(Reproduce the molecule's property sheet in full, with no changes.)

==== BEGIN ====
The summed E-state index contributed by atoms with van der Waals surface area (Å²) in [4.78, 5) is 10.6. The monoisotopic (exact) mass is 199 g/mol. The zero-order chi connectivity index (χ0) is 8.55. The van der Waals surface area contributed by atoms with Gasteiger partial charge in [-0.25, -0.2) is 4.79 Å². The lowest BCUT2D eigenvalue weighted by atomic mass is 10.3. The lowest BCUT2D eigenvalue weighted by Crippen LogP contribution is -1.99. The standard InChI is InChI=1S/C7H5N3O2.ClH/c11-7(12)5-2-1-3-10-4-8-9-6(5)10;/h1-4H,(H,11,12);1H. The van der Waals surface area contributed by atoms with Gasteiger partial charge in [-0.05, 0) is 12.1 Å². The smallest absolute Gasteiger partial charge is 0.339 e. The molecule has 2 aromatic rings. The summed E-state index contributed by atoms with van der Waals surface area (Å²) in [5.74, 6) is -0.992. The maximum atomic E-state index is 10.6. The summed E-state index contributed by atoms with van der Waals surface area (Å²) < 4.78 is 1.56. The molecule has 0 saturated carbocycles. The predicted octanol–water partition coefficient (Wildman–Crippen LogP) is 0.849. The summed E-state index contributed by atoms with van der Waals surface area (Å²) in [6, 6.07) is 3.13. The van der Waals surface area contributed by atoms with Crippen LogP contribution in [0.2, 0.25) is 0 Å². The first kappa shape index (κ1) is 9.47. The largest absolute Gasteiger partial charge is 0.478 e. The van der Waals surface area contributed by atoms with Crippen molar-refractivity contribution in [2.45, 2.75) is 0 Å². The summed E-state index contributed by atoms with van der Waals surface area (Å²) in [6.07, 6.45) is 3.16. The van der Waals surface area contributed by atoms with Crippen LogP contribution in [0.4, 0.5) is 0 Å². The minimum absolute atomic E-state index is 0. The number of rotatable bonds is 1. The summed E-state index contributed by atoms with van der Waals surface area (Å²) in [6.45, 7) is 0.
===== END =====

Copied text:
The summed E-state index contributed by atoms with van der Waals surface area (Å²) in [4.78, 5) is 10.6. The monoisotopic (exact) mass is 199 g/mol. The zero-order chi connectivity index (χ0) is 8.55. The van der Waals surface area contributed by atoms with Gasteiger partial charge in [-0.25, -0.2) is 4.79 Å². The lowest BCUT2D eigenvalue weighted by atomic mass is 10.3. The lowest BCUT2D eigenvalue weighted by Crippen LogP contribution is -1.99. The standard InChI is InChI=1S/C7H5N3O2.ClH/c11-7(12)5-2-1-3-10-4-8-9-6(5)10;/h1-4H,(H,11,12);1H. The van der Waals surface area contributed by atoms with Gasteiger partial charge in [-0.05, 0) is 12.1 Å². The smallest absolute Gasteiger partial charge is 0.339 e. The molecule has 2 aromatic rings. The summed E-state index contributed by atoms with van der Waals surface area (Å²) in [5.74, 6) is -0.992. The maximum atomic E-state index is 10.6. The summed E-state index contributed by atoms with van der Waals surface area (Å²) < 4.78 is 1.56. The molecule has 0 saturated carbocycles. The predicted octanol–water partition coefficient (Wildman–Crippen LogP) is 0.849. The summed E-state index contributed by atoms with van der Waals surface area (Å²) in [6, 6.07) is 3.13. The van der Waals surface area contributed by atoms with Crippen LogP contribution in [0.2, 0.25) is 0 Å². The first kappa shape index (κ1) is 9.47. The largest absolute Gasteiger partial charge is 0.478 e. The van der Waals surface area contributed by atoms with Crippen molar-refractivity contribution in [2.45, 2.75) is 0 Å². The summed E-state index contributed by atoms with van der Waals surface area (Å²) in [6.07, 6.45) is 3.16. The van der Waals surface area contributed by atoms with Crippen LogP contribution in [0.4, 0.5) is 0 Å². The minimum absolute atomic E-state index is 0. The number of rotatable bonds is 1. The summed E-state index contributed by atoms with van der Waals surface area (Å²) in [6.45, 7) is 0.